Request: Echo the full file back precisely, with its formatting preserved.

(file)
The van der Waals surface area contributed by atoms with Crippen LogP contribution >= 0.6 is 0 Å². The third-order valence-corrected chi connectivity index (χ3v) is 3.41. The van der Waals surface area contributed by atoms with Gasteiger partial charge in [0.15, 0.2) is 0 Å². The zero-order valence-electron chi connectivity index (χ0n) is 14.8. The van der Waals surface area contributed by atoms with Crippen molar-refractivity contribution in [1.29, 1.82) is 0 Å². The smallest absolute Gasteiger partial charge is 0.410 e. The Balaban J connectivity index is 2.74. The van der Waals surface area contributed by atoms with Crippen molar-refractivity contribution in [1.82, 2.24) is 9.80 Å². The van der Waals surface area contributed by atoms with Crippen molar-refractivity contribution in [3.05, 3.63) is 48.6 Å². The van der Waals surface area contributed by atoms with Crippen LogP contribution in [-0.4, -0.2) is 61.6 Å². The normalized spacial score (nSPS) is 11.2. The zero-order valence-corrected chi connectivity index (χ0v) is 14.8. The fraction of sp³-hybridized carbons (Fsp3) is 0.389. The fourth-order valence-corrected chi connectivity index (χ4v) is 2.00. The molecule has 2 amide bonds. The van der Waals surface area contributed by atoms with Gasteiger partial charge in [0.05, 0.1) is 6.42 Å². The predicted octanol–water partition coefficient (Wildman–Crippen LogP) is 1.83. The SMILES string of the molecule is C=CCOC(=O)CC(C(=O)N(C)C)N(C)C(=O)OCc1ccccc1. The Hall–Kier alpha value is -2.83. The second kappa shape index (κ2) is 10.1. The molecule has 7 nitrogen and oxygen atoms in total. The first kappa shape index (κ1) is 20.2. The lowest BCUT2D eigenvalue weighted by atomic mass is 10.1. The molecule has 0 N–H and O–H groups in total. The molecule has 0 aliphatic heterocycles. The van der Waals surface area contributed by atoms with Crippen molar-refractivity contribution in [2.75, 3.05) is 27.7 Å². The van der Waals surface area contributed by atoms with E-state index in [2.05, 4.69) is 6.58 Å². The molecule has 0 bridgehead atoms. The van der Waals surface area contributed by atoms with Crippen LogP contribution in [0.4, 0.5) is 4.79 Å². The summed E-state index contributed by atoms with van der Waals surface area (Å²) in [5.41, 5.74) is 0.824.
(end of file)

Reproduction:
The van der Waals surface area contributed by atoms with Crippen LogP contribution >= 0.6 is 0 Å². The third-order valence-corrected chi connectivity index (χ3v) is 3.41. The van der Waals surface area contributed by atoms with Gasteiger partial charge in [0.15, 0.2) is 0 Å². The zero-order valence-electron chi connectivity index (χ0n) is 14.8. The van der Waals surface area contributed by atoms with Crippen molar-refractivity contribution in [1.29, 1.82) is 0 Å². The smallest absolute Gasteiger partial charge is 0.410 e. The Balaban J connectivity index is 2.74. The van der Waals surface area contributed by atoms with Crippen molar-refractivity contribution in [1.82, 2.24) is 9.80 Å². The van der Waals surface area contributed by atoms with Crippen molar-refractivity contribution in [3.05, 3.63) is 48.6 Å². The van der Waals surface area contributed by atoms with Crippen LogP contribution in [-0.4, -0.2) is 61.6 Å². The normalized spacial score (nSPS) is 11.2. The zero-order valence-corrected chi connectivity index (χ0v) is 14.8. The fraction of sp³-hybridized carbons (Fsp3) is 0.389. The fourth-order valence-corrected chi connectivity index (χ4v) is 2.00. The molecule has 2 amide bonds. The van der Waals surface area contributed by atoms with Gasteiger partial charge in [0.05, 0.1) is 6.42 Å². The predicted octanol–water partition coefficient (Wildman–Crippen LogP) is 1.83. The SMILES string of the molecule is C=CCOC(=O)CC(C(=O)N(C)C)N(C)C(=O)OCc1ccccc1. The Hall–Kier alpha value is -2.83. The second kappa shape index (κ2) is 10.1. The molecule has 7 nitrogen and oxygen atoms in total. The first kappa shape index (κ1) is 20.2. The lowest BCUT2D eigenvalue weighted by atomic mass is 10.1. The molecule has 0 N–H and O–H groups in total. The molecule has 0 aliphatic heterocycles. The van der Waals surface area contributed by atoms with Crippen molar-refractivity contribution in [2.75, 3.05) is 27.7 Å². The van der Waals surface area contributed by atoms with E-state index in [2.05, 4.69) is 6.58 Å². The molecule has 0 bridgehead atoms. The van der Waals surface area contributed by atoms with Crippen LogP contribution in [0.4, 0.5) is 4.79 Å². The summed E-state index contributed by atoms with van der Waals surface area (Å²) in [5.41, 5.74) is 0.824.